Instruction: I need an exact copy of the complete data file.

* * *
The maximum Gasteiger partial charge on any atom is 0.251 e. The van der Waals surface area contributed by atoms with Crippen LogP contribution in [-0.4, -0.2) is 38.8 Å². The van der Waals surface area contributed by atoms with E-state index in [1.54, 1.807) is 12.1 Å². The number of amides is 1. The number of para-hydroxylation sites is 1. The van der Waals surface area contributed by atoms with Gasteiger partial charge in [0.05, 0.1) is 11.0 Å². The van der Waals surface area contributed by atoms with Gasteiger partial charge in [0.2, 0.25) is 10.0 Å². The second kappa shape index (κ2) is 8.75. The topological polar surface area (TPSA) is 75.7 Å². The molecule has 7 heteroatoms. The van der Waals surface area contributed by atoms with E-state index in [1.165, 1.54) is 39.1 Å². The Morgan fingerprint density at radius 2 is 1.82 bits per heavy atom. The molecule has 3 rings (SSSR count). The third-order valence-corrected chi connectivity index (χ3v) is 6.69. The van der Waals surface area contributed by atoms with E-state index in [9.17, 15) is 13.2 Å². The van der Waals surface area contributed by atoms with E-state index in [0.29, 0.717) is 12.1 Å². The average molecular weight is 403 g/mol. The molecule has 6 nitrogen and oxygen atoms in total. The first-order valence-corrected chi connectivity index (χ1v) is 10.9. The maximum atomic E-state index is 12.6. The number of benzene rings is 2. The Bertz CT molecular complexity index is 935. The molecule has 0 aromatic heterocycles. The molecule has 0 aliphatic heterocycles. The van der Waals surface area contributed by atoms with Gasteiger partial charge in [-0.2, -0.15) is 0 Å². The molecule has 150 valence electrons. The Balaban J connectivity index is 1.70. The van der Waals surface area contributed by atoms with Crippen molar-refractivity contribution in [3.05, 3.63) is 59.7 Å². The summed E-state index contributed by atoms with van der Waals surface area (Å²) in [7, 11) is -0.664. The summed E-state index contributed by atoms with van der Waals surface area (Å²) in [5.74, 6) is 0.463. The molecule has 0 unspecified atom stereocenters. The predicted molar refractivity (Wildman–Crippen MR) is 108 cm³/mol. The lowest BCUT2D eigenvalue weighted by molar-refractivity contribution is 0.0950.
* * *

The maximum Gasteiger partial charge on any atom is 0.251 e. The van der Waals surface area contributed by atoms with Crippen LogP contribution in [-0.4, -0.2) is 38.8 Å². The van der Waals surface area contributed by atoms with E-state index in [1.54, 1.807) is 12.1 Å². The number of amides is 1. The number of para-hydroxylation sites is 1. The van der Waals surface area contributed by atoms with Gasteiger partial charge in [0.05, 0.1) is 11.0 Å². The van der Waals surface area contributed by atoms with Gasteiger partial charge in [0.2, 0.25) is 10.0 Å². The second kappa shape index (κ2) is 8.75. The topological polar surface area (TPSA) is 75.7 Å². The molecule has 7 heteroatoms. The van der Waals surface area contributed by atoms with E-state index in [1.165, 1.54) is 39.1 Å². The Morgan fingerprint density at radius 2 is 1.82 bits per heavy atom. The molecule has 3 rings (SSSR count). The third-order valence-corrected chi connectivity index (χ3v) is 6.69. The van der Waals surface area contributed by atoms with E-state index in [9.17, 15) is 13.2 Å². The van der Waals surface area contributed by atoms with E-state index in [0.29, 0.717) is 12.1 Å². The average molecular weight is 403 g/mol. The molecule has 6 nitrogen and oxygen atoms in total. The first-order valence-corrected chi connectivity index (χ1v) is 10.9. The maximum atomic E-state index is 12.6. The number of benzene rings is 2. The Bertz CT molecular complexity index is 935. The molecule has 0 aromatic heterocycles. The molecule has 0 aliphatic heterocycles. The van der Waals surface area contributed by atoms with Gasteiger partial charge in [-0.2, -0.15) is 0 Å². The molecule has 150 valence electrons. The Balaban J connectivity index is 1.70. The van der Waals surface area contributed by atoms with Crippen molar-refractivity contribution in [3.05, 3.63) is 59.7 Å². The summed E-state index contributed by atoms with van der Waals surface area (Å²) in [7, 11) is -0.664. The summed E-state index contributed by atoms with van der Waals surface area (Å²) in [5.74, 6) is 0.463. The molecule has 0 unspecified atom stereocenters. The predicted molar refractivity (Wildman–Crippen MR) is 108 cm³/mol. The lowest BCUT2D eigenvalue weighted by molar-refractivity contribution is 0.0950.